Scandal, Part I

Al Roker on the college admissions scandal,

 “I have two words for you, SUNY Oswego”.


I am still processing the college admissions scandal that broke this week and trying to collect my thoughts because I am having a hard time getting my head around what happened.

Matt Reed has a blog on Inside Higher Education and I always look forward to what he writes because it is prescient and he is an administrator on a local community college campus where I once worked, so his writing sometimes involves issues quite close to home. He often pens a piece called “Friday Fragments” where he briefly touches on a variety of topics that are not necessarily connected. I decided to adopt his format because I honestly do not know where to begin or how to connect it all. So here goes…

People ask me, “Were you surprised?” Yes and no. I am not surprised that there was cheating going on. What shocks me is how brazen it was. I could imagine a good tennis player with decent test scores trying to bribe a coach. I am still trying to understand the pure cojones of fabricated athletic careers, manufactured awards AND cheating on BOTH standardized tests, to say nothing of the sums of money and the lengths that parents were willing to go to secure a spot for their children. 

The morning after the scandal hit the news, I listened to an NPR interview on my way to work. The broadcasters were expressing sympathy for the “poor kids” whose parents did this. I believe that there are some kids that did not know but I would wager that more knew than didn’t. Getting dressed up in water polo gear and posing for pictures or sitting for images on a rowing machine directly involved the students. They needed to fill out an application citing all of their activities. If they actually did their application, it seems likely that they would have known. And if they did not submit their applications they are still on the hook because you have to sign something that says the application is authentic, see below. 

I called my cousin this week and she answered the phone, “Well aren’t you in the new sexy business!” People jokingly said to me, “Wow! You must be rich!” I had students receiving acceptance letters and the punch line kept getting added, “and without any bribery!” Ugh…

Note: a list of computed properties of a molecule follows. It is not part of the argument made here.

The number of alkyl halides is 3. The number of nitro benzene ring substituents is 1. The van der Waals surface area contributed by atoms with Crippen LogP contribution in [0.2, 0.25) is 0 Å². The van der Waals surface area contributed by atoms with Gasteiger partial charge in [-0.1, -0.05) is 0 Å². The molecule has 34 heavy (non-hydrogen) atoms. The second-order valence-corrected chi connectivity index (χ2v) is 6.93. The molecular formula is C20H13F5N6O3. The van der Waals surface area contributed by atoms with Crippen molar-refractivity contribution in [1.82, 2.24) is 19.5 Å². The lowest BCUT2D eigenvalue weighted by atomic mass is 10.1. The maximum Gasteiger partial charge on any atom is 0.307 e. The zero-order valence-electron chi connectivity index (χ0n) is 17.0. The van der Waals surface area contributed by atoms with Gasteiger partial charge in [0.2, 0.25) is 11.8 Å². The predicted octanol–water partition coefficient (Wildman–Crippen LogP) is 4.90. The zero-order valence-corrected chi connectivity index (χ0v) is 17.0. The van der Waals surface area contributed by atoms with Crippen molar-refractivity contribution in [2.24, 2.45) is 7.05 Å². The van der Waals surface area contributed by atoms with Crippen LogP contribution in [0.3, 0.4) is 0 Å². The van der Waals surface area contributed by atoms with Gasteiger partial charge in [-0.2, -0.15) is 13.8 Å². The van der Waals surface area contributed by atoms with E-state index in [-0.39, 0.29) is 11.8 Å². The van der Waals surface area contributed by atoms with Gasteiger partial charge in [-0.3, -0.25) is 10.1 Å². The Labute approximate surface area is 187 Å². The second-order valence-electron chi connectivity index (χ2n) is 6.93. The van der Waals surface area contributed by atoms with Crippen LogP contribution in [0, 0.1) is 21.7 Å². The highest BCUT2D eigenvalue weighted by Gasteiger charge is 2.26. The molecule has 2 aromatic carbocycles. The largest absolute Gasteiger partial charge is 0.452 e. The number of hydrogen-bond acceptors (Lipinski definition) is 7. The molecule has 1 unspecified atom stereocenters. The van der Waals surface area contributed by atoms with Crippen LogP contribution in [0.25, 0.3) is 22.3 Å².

I have heard it said that for the average family, trying to sort out the college admissions process is like trying to take a sip of water from a fire hose. This scandal has been the same for me. I keep writing this blog entry and I keep having to add more to it. I feel like I am drinking from a fire hose…it is overwhelming.

William Rick Singer claims to have worked with over 700 families. I think there could be more charges as the investigation continues. What will happen? What should happen? Will people go to jail? How will schools address the students that are part of this fraud? The Common Application has students sign the following statement. “I certify that all information submitted in the admissions process-including this application and any other supporting materials is my own work, factually true, and honestly presented…I understand that I may be subject to a range of possible disciplinary actions, including admissions revocation, expulsion, or revocation of course credit, grades and degree should the information be certified false.” If a student fraudulently enrolled at a school and applied with the Common App, this verbiage does not bode well for them keeping their already awarded degrees or their current enrollment status.

There is no lack of reading material online about this issue but if you want to see what happened on a granular level, I would suggest the article in Deadspin, here. (And just a warning, get ready to be outraged). But if you don’t have time to keep reading about this, here are two of my favorite quotes because they are so galling.

In the LA Times, in an article titled, “Audacious College Admissions Scandal Left So Many Red Flags Missed By So Many”, I read that Devon Sloan arranged with Singer to have his son admitted to USC with a “coveted” spot on the water polo team. When his son’s counselor at the Buckley School questioned this, Sloan emailed Singer and said, “The more I think about it, it is outrageous! They have no legal right to be calling it challenging/questioning my son’s application.” Let that sink in a minute. He was committing fraud, stealing a spot from a legitimate athlete and had the umbrage to say that it was outrageous and that the school had no legal right to question his fraud.

Gordon Caplan, co-chair of the law firm, Willkie, Farr and Gallagher, said to Singer, “To be honest, I’m not worried about the moral issue here. I’m worried about the, if she’s caught doing that, you know, she’s finished.” Think about that for a second. This man is at the pinnacle of the law profession and he “is not worried about the moral issue” of committing fraud. He is just concerned about getting caught.

The College Board and ACT Inc. sure have egg on their face. And I sympathize with all of the teenagers that have legitimate need for testing accommodations. I think these entities will come up with a labyrinthine set of steps that families will have pass through if they need more time or other arrangements for their students. 

I work with teenagers by day, I consult with them privately and I parent them. This has got to be disheartening for high school students all over the country. I hope for their sake that there are meaningful consequences for every group that committed fraud in this investigation. Stay tuned for Part II…

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